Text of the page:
Cybersecurity attacks can cost a company millions of dollars―even force some organizations to shut down. From a business perspective, it’s important to take cybersecurity seriously.
In addition to finding the appropriate security solutions and services, you might wonder whether cyber insurance might be a worthwhile investment.
The What of Cyber Insurance
A cyber insurance policy―which is often referred to as cyber risk insurance or cyber liability coverage―is intended to help a firm reduce risk exposure by offsetting some of the most substantial costs that result from cyberattacks and data breaches.
Cyber insurance is a fairly new type of policy (comparatively speaking). It has its roots in errors and omissions (E&O) insurance, which was essentially a precursor. Since cyberattacks have become so frequent and sometimes costly, the burden of protection has shifted away from E&O policies and toward cyber risk insurance.
By the end of this year, the collective value of premiums for cyber insurance has been projected to reach $7.5 billion. What was once a luxury or nice-to-have for large organizations that could afford to pay such premiums is now all but a must-have.
In fact, we’re seeing situations where many clients are unwilling to work with insurance providers that don’t offer the right cyber products. There is no standardized underwriting process, but most cyber insurance policies cover common reimbursable expenses such as:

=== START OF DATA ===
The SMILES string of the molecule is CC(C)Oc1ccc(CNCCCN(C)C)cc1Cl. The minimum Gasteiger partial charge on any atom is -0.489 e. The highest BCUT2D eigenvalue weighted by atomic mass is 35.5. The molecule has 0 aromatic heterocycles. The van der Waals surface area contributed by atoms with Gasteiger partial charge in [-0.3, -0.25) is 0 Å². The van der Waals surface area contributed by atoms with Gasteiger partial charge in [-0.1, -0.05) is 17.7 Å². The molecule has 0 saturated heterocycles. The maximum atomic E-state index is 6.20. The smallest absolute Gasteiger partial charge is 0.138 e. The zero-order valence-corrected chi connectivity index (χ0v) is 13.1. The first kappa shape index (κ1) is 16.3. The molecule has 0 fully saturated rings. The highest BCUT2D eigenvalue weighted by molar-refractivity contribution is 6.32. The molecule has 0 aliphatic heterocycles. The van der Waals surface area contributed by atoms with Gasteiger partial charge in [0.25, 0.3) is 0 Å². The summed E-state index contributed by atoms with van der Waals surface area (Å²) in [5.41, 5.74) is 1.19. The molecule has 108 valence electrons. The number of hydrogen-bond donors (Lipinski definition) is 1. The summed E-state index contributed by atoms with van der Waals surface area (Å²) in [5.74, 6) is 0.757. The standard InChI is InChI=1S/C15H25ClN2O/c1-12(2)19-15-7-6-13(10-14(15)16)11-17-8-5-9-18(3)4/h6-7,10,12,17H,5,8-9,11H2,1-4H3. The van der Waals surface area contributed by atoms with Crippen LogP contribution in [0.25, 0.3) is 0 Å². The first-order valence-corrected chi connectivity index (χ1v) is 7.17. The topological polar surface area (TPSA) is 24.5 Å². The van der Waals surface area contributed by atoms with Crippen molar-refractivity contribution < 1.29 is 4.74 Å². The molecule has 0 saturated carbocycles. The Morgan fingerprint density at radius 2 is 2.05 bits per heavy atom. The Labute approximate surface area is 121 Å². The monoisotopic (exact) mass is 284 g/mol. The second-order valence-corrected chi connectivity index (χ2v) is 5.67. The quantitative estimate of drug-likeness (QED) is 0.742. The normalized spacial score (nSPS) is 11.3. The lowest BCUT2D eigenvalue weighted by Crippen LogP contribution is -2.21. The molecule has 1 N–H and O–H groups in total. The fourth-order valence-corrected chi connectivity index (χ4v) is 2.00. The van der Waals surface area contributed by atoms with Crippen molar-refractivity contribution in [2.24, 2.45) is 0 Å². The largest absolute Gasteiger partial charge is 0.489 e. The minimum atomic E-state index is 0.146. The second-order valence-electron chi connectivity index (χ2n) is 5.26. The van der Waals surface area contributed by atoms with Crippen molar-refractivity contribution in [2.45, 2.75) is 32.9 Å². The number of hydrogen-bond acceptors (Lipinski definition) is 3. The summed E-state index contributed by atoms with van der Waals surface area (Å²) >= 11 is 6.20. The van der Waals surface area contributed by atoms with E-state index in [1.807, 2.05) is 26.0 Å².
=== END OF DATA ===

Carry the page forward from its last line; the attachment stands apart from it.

- Forensic investigation. You might be aware that your business has been compromised, but in order to assess the extent of the damage and how best to respond, you might require a forensic investigation. This will entail the hiring of a third-party firm. It might even require coordination with local law enforcement and/or the FBI.
- Business losses. A cyberattack can lead to substantial losses. They might include direct costs associated with downtime, data loss recovery, lost sales, and even reputational damage repair. Cyber insurance could cover some or all of these costs.
- Mandated response. Businesses are required by law to notify customers when their data has been exposed or compromised. If there’s been an actual breach, you’re mandated (in most jurisdictions) to offer creditor monitoring to these individuals. A cyber insurance policy can help to offset these costs.
- Lawsuits. When there’s a serious data breach and sensitive data is exposed, it’s not unlikely that someone may file a lawsuit against your firm―possibly even a class-action lawsuit. A good cyber insurance policy will protect you on this front.
- Ransomware extortion. One of the essential factors of ransomware is the “ransom” attached to the attack. Believe it or not, many cyber insurance policies will actually cover the costs of cyber extortion (up to a certain amount).
Since no two cyber insurance policies are the same, it’s imperative that you take the time to analyze the details of each policy with care before you select one.
The Why of Cyber Insurance
Just 10 or 15 years ago, the idea of investing in cyber insurance would have seemed far-fetched, even unnecessary. Although larger online companies and healthcare organizations certainly sought protection through E&O policies, small and medium-sized businesses didn’t see a need. Today, they do.